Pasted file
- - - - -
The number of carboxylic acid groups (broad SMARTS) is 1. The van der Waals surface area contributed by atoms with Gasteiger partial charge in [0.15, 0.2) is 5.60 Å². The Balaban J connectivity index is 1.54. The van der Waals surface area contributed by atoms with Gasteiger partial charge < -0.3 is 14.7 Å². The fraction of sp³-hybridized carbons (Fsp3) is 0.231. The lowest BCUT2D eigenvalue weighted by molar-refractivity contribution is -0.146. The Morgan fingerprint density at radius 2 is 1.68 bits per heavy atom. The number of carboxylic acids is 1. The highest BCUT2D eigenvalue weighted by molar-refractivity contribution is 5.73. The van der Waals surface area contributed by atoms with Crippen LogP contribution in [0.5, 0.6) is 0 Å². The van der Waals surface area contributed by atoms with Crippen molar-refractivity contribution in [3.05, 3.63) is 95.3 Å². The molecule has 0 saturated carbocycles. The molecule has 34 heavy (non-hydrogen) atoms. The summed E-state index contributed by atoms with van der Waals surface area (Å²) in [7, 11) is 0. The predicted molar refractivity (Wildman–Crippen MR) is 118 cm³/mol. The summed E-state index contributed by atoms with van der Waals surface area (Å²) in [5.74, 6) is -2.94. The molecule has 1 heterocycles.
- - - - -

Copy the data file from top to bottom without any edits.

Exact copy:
The number of carboxylic acid groups (broad SMARTS) is 1. The van der Waals surface area contributed by atoms with Gasteiger partial charge in [0.15, 0.2) is 5.60 Å². The Balaban J connectivity index is 1.54. The van der Waals surface area contributed by atoms with Gasteiger partial charge < -0.3 is 14.7 Å². The fraction of sp³-hybridized carbons (Fsp3) is 0.231. The lowest BCUT2D eigenvalue weighted by molar-refractivity contribution is -0.146. The Morgan fingerprint density at radius 2 is 1.68 bits per heavy atom. The number of carboxylic acids is 1. The highest BCUT2D eigenvalue weighted by molar-refractivity contribution is 5.73. The van der Waals surface area contributed by atoms with Crippen LogP contribution in [0.5, 0.6) is 0 Å². The van der Waals surface area contributed by atoms with Crippen molar-refractivity contribution in [3.05, 3.63) is 95.3 Å². The molecule has 0 saturated carbocycles. The molecule has 34 heavy (non-hydrogen) atoms. The summed E-state index contributed by atoms with van der Waals surface area (Å²) in [7, 11) is 0. The predicted molar refractivity (Wildman–Crippen MR) is 118 cm³/mol. The summed E-state index contributed by atoms with van der Waals surface area (Å²) in [5.74, 6) is -2.94. The molecule has 1 heterocycles.